After a four-day pause, TC Energy Corp. claimed the natural gas pipeline Coastal GasLink (CGL), which is traversing gassy fields of the Western Canadian Sedimentary Basin to supply a liquefied natural gas (LNG) project underway, was back on track in northern British Columbia (BC).
CGL President David Pfeiffer described as “significant progress” a tentative agreement announced Sunday by Wet’suwet’en tribe leaders, federal Crown-Indigenous Relations Minister Carolyn Bennett and her BC counterpart, Scott Fraser.
Pfeiffer said CGL management “appreciates that a path has been identified to address significant issues of aboriginal title and rights of the Wet’suwet’en people while recognizing that Coastal GasLink is fully permitted and remains on track for a 2023 in-service date.”
The agreement’s contents were being kept confidential while acceptance was sought from members of factions in a rights dispute between elected and hereditary chiefs that boiled over into railway blockades across Canada.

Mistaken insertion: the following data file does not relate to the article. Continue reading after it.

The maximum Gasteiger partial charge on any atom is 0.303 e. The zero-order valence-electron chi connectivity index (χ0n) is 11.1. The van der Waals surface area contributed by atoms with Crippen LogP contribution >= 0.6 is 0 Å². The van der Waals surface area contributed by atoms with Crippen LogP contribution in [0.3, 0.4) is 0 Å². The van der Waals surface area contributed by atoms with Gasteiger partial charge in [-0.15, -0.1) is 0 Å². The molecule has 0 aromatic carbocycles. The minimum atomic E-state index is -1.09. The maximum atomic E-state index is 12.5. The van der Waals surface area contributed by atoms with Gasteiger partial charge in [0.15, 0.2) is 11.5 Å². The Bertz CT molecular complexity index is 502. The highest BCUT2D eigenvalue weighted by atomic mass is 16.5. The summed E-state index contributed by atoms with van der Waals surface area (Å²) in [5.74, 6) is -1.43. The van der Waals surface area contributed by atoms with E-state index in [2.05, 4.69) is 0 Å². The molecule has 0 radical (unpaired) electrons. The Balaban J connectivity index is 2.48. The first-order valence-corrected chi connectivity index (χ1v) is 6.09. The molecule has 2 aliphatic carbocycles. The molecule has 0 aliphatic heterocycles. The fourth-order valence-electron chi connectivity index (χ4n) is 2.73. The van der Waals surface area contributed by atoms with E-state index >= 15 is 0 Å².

The truce talks began after police ended 17 days of train disruptions by enforcing court injunctions against barricades erected by supporters of a native rights crusader faction among Wet’suwet’en hereditary clan leaders. Elected tribal chiefs and councils have made cooperation and benefits agreements with CGL.
Bennett, Fraser and Wet’suwet’en hereditary Chief Woos indicated the tentative truce would create a process for defining shared rights on 22,000 square kilometers (8,800 square miles) of northern BC that the tribe claims as traditional territory.
CGL is designed to supply gas for the LNG Canada export project under construction on the west coast near Kitimat, BC.
LNG Canada sponsors Royal Dutch Shell plc, Petronas, PetroChina Co. Ltd., Mitsubishi Corp. and Korea Gas Corp. Sunday they were “encouraged to see the progress made by the federal and provincial governments and the Wet’suwet’en hereditary chiefs and want to thank all parties involved for taking the time to engage in dialogue and discussion.”